Asymmetric animation timing

Breaking symmetry provides contrast and appeal to your projects. Learn when and how to apply this to your projects.

Paul Lewis

Asymmetric animation timing improves the user experience by allowing you to express personality while at the same time respond quickly to user interactions. It also provides contrast to the feel, which makes the interface more visually appealing.

  • Use asymmetric animation timing to add personality and contrast to your work.
  • Always favor the user's interaction; use shorter durations when responding to taps or clicks, and reserve longer durations for times when you aren't.

Like most "rules" of animation, you should experiment to find out what works for your application, but when it comes to the user experience, users are notoriously impatient. The rule of thumb is to always respond to a user interaction quickly. That said, most of the time the user's action is asymmetric, and therefore the animation can be, too.

For example, when a user taps to display a sidebar navigation, you should display it as quickly as possible, with a duration of around 100ms. When the user dismisses the menu, however, you can afford to animate the view out a little more slowly, say, around the 300ms mark.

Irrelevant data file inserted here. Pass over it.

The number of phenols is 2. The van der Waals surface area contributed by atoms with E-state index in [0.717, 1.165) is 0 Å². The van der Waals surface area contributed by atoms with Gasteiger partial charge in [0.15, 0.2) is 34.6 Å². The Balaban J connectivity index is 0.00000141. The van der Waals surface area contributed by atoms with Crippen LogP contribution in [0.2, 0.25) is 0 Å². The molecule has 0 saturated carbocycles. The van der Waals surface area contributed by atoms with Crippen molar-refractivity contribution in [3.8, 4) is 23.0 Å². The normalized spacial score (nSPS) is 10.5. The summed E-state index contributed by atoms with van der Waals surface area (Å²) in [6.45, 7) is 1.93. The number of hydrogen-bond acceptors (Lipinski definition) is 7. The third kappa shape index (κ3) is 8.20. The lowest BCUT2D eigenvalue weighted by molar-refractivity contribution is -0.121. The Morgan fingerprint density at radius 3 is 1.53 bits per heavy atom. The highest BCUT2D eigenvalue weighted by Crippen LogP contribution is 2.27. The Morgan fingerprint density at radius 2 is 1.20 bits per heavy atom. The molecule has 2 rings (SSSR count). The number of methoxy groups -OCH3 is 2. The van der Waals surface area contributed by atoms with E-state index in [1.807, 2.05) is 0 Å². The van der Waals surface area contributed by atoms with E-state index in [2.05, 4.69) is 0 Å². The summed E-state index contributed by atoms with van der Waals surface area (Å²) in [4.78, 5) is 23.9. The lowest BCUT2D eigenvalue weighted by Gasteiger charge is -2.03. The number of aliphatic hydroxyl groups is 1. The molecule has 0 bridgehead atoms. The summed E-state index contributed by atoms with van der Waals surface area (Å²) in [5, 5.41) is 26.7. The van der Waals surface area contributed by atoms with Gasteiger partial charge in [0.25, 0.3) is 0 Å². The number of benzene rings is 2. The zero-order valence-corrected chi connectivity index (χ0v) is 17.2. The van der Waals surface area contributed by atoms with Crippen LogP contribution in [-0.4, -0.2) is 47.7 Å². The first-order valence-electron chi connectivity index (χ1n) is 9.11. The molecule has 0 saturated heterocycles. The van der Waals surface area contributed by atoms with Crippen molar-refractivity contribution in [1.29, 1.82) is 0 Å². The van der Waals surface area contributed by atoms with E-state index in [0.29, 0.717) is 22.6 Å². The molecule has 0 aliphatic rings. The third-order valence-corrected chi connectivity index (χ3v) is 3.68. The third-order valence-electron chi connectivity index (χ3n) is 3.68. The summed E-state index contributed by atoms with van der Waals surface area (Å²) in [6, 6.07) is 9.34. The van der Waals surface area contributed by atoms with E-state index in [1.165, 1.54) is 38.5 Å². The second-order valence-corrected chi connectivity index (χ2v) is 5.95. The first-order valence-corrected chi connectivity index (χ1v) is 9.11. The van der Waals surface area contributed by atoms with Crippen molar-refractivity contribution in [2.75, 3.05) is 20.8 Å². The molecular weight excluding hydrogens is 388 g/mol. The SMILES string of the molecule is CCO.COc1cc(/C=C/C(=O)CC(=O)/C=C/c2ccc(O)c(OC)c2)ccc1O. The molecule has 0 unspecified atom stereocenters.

By contrast, when you bring on a modal view, this is normally to display an error or some other critical message. In such cases, you will want to bring on the view a little more slowly, again around the 300ms mark, but dismissal, which the user triggers, should happen very quickly.

The general rule of thumb, then, is the following:

  • For UI animations triggered by a user’s interaction, such as view transitions or showing an element, have a fast intro (short duration), but a slow outro (longer duration).
  • For UI animations triggered by your code, such as errors or modal views, have a slower intro (longer duration), but a fast outro (short duration).